Back in 2016 when I first started telling stories in the Multiverse, not everyone knew what the Multiverse was. Explaining the concept to one collaborator (justifying how we could switch out one actor for another in the middle of the pilot episode of our web series), I was surprised by their response,
Having been intrigued by parallel universes most of my life, I assumed everyone shared the same curiosity. Apparently not!
Today, thanks to Marvel superheroes, Stephen Hawking’s final paper, and the release of the brilliant Everything Everywhere All At Once, the Multiverse is smack dab in the middle of the zeitgeist. It’s a mythos we’ve come to readily accept and it’s easy to see why —
The concept of the Multiverse is simple: there are (infinite) parallel realities and, once we tap into them (if we figure out how), the storytelling possibilities are endless.
This is a delicious prospect for cinematic worlds, to be sure, but to my mind, what really makes the Multiverse so enticing is that it speaks directly to our desire and longing to know, “What if?”
What if I had done things differently? Where would I be now? What would my life look like?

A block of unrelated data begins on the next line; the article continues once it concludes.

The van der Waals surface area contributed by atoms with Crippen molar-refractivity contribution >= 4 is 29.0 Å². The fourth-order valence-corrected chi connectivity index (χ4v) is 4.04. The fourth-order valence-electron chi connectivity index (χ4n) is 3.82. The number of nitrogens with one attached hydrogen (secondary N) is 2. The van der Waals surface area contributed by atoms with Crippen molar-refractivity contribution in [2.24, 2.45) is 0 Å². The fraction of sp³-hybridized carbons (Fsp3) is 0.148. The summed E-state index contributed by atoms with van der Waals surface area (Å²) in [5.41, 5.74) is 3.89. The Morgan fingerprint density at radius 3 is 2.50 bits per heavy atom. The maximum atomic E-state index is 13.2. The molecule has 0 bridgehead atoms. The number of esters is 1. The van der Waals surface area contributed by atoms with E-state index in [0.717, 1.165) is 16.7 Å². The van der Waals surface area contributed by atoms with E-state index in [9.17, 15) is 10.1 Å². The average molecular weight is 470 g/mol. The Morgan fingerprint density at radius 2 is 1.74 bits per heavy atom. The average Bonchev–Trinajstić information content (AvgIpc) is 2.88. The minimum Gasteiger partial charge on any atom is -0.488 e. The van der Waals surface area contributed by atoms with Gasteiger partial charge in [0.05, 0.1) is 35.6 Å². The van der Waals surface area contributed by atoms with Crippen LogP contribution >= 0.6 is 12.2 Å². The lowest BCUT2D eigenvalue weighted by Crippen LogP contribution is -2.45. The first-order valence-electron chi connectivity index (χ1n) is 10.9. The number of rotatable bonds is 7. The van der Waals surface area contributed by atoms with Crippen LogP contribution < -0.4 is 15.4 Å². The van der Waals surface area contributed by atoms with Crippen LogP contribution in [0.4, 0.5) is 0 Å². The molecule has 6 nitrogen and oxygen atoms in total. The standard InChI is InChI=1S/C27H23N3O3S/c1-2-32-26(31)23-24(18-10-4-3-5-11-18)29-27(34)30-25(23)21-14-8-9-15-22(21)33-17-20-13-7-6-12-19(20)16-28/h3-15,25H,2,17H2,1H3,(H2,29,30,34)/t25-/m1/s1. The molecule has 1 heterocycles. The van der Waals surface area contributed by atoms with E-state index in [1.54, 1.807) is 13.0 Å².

This is the real storytelling gold. All of us have suffered from a “what if” at some point in our lives, so we all can identify with a character who gets the opportunity to explore those outcomes. But while parallel, alternate realities are a wonderful metaphor to use for examining the human experience, the question remains —
Is the Multiverse real or is it fantasy?
After several years of storytelling in the Multiverse, researching the Multiverse, and basically building my identity around the Multiverse, it is time for me to admit a hard truth: I’ve been wrong this whole time. Or, not wrong exactly but not quite accurate either.